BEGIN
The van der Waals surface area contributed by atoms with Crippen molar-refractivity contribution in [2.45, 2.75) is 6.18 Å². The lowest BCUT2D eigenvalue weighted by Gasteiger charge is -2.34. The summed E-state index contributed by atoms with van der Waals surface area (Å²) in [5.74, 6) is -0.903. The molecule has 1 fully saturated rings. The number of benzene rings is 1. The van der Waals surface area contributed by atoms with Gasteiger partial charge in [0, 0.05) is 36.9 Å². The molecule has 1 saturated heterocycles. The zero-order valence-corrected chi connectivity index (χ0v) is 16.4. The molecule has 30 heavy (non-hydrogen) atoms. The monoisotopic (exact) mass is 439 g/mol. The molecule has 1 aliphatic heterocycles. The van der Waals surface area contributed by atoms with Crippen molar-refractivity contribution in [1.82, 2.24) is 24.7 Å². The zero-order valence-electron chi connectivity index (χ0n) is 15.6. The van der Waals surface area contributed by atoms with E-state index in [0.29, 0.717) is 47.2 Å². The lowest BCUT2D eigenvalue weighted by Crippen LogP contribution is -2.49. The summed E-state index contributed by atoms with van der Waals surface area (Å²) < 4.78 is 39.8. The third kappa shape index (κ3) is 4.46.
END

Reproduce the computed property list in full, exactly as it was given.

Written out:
The van der Waals surface area contributed by atoms with Crippen molar-refractivity contribution in [2.45, 2.75) is 6.18 Å². The lowest BCUT2D eigenvalue weighted by Gasteiger charge is -2.34. The summed E-state index contributed by atoms with van der Waals surface area (Å²) in [5.74, 6) is -0.903. The molecule has 1 fully saturated rings. The number of benzene rings is 1. The van der Waals surface area contributed by atoms with Gasteiger partial charge in [0, 0.05) is 36.9 Å². The molecule has 1 saturated heterocycles. The zero-order valence-corrected chi connectivity index (χ0v) is 16.4. The molecule has 30 heavy (non-hydrogen) atoms. The monoisotopic (exact) mass is 439 g/mol. The molecule has 1 aliphatic heterocycles. The van der Waals surface area contributed by atoms with Crippen molar-refractivity contribution in [1.82, 2.24) is 24.7 Å². The zero-order valence-electron chi connectivity index (χ0n) is 15.6. The van der Waals surface area contributed by atoms with E-state index in [0.29, 0.717) is 47.2 Å². The lowest BCUT2D eigenvalue weighted by Crippen LogP contribution is -2.49. The summed E-state index contributed by atoms with van der Waals surface area (Å²) < 4.78 is 39.8. The third kappa shape index (κ3) is 4.46.